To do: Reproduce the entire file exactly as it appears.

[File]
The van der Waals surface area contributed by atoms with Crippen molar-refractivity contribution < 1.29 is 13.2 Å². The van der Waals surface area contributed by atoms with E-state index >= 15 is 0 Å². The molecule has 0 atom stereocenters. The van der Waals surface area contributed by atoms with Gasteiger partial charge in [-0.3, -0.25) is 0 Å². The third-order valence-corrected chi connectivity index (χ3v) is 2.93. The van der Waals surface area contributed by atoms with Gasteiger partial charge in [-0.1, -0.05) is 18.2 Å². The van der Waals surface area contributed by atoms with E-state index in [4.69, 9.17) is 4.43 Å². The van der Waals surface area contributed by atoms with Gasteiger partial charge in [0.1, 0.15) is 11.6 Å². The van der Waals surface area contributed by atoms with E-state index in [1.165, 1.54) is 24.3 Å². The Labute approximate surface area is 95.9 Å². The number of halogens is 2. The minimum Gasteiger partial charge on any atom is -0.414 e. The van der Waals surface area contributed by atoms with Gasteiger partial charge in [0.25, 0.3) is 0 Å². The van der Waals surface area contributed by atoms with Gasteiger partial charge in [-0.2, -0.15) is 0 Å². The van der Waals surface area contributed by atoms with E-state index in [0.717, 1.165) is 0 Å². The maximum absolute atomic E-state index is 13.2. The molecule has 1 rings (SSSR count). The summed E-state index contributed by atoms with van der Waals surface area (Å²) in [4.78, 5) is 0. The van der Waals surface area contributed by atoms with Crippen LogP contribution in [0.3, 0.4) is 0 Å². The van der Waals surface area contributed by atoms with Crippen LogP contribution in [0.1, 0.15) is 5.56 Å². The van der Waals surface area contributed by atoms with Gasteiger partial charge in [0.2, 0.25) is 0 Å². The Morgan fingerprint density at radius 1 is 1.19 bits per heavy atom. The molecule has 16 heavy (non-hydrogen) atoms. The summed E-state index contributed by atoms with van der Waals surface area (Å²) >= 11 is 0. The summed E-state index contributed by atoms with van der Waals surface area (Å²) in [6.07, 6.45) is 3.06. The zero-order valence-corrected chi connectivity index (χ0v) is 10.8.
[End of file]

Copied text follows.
The van der Waals surface area contributed by atoms with Crippen molar-refractivity contribution < 1.29 is 13.2 Å². The van der Waals surface area contributed by atoms with E-state index >= 15 is 0 Å². The molecule has 0 atom stereocenters. The van der Waals surface area contributed by atoms with Gasteiger partial charge in [-0.3, -0.25) is 0 Å². The third-order valence-corrected chi connectivity index (χ3v) is 2.93. The van der Waals surface area contributed by atoms with Gasteiger partial charge in [-0.1, -0.05) is 18.2 Å². The van der Waals surface area contributed by atoms with E-state index in [4.69, 9.17) is 4.43 Å². The van der Waals surface area contributed by atoms with Gasteiger partial charge in [0.1, 0.15) is 11.6 Å². The van der Waals surface area contributed by atoms with E-state index in [1.165, 1.54) is 24.3 Å². The Labute approximate surface area is 95.9 Å². The number of halogens is 2. The minimum Gasteiger partial charge on any atom is -0.414 e. The van der Waals surface area contributed by atoms with Gasteiger partial charge in [0.25, 0.3) is 0 Å². The van der Waals surface area contributed by atoms with Gasteiger partial charge in [-0.2, -0.15) is 0 Å². The van der Waals surface area contributed by atoms with E-state index in [0.717, 1.165) is 0 Å². The maximum absolute atomic E-state index is 13.2. The molecule has 1 rings (SSSR count). The summed E-state index contributed by atoms with van der Waals surface area (Å²) in [4.78, 5) is 0. The van der Waals surface area contributed by atoms with Crippen LogP contribution in [0.3, 0.4) is 0 Å². The van der Waals surface area contributed by atoms with Crippen LogP contribution in [0.1, 0.15) is 5.56 Å². The van der Waals surface area contributed by atoms with Gasteiger partial charge in [0.2, 0.25) is 0 Å². The Morgan fingerprint density at radius 1 is 1.19 bits per heavy atom. The molecule has 16 heavy (non-hydrogen) atoms. The summed E-state index contributed by atoms with van der Waals surface area (Å²) >= 11 is 0. The summed E-state index contributed by atoms with van der Waals surface area (Å²) in [6.07, 6.45) is 3.06. The zero-order valence-corrected chi connectivity index (χ0v) is 10.8.